Drug Crimes | Grand Junction Criminal Defense and Personal Injury Blog
Since the 1980s, the Controlled Substance Act (CSA) has outlined strict guidelines to determine which drugs are illegal and which a person can possess or use with a prescription. In general, most states follow the federal standards for classification in their drugs laws, but also have the authority to modify them where they see fit. Colorado (and Washington) made history in 2012 when our state decided to legalize marijuana for recreational use, and many other states have followed suit since then.
Dangerous drugs are classified in different categories (called schedules), according to their abuse or dependency potential and accepted medical uses. These schedules are used by law enforcement for the purposes of classifying crimes and imposing penalties. Each state has its own schedules of controlled substances. Most states, including Colorado, model their schedules on the federal schedules, as listed by the U.S. Drug Enforcement Agency (DEA).
Colorado has, once again, taken a step forward in the fight to end drug abuse. What the Coloradan legislature has recognized is that charging every alleged drug user with a felony won’t help anyone, and it certainly won’t help the user. That is why the use and possession of small amounts of Schedule I and II drugs are no longer considered felonies.
As cannabis use has been legal in Colorado since 2012, many rules and regulations have had to be drawn up in regard to people driving while high. Marijuana, like alcohol, can impair your reaction time, making it dangerous to drive after smoking or consuming the drug. However, testing for recent marijuana use is difficult at best and almost impossible at worst. That is why, in a new age with legal recreation marijuana use, you should know your rights when it comes to roadside testing.
In May 2019, voters in Denver chose to decriminalize psychedelic psilocybin mushrooms. Initiative 301, which made arrests for possession of “magic mushrooms” the lowest law enforcement priority in the city and county, passed with a narrow 50.5% of the vote. For nearly 50 years, psilocybin has been classified as a Schedule I drug. This legislation mimics Denver’s vote to decriminalize cannabis in 2005.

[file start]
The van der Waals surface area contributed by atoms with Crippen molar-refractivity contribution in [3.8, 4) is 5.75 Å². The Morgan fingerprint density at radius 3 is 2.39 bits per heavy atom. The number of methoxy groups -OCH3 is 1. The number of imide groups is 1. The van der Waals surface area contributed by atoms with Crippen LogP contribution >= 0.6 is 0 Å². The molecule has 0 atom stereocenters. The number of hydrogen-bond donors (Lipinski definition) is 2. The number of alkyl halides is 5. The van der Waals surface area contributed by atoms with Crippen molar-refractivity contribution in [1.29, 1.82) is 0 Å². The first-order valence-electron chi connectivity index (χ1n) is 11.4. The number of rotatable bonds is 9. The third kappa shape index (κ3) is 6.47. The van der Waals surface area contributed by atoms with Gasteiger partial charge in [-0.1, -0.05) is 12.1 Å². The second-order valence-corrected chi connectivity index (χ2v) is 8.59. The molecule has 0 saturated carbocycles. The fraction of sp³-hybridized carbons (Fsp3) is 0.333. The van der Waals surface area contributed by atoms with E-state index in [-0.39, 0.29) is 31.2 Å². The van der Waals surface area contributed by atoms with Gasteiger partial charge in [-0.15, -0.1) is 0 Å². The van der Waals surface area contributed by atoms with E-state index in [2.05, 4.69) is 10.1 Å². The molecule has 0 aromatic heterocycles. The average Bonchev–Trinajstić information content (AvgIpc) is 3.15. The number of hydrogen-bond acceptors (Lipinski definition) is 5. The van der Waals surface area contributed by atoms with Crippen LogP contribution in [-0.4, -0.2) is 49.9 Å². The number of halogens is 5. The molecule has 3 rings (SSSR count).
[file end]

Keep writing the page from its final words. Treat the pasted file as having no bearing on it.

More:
Transporting controlled substances with the intent of selling or distributing them for profit is considered drug trafficking, no matter your intentions. Drug trafficking arrests have increased in Colorado since marijuana was legalized in the state in 2012, and as a result, prosecutors are taking the crime very seriously.
Many people arrested for drug trafficking aren’t aware that taking legally-purchased marijuana into another state qualifies as federal drug trafficking and carries much heavier penalties. Using the mail system or a package courier like UPS or FedEx to move drugs across state lines is also considered federal drug trafficking.
For the last 20 years, Country Jam has been a huge weekend in Mesa County, not only for the 4-day country music festival, but also for the number of MIP citations that have been issued. For example, last year alone 80 festival goers were issued citations for under-aged drinking. The penalties for a first time conviction for a minor in possession or consumption of alcohol is a fine of not more than two hundred and fifty dollars, the court can order that the defendant perform up to twenty-four hours of useful public service, require that the minor complete an alcohol evaluation or assessment along with an alcohol education program or alcohol treatment program. Furthermore, for a second or subsequent offence, the Colorado Department of Revenue will revoke the minor’s drivers license for three months up to one year for a third MIP conviction.
Peters & Nolan, LLC is your ideal source for high quality legal representation throughout the state of Colorado. Known for being personable and responsive, attorneys Andrew J. Peters and Andrew Nolan are aggressive trial lawyers with an excellent record of trying and settling cases in criminal defense, DUI/DWAI and personal injury.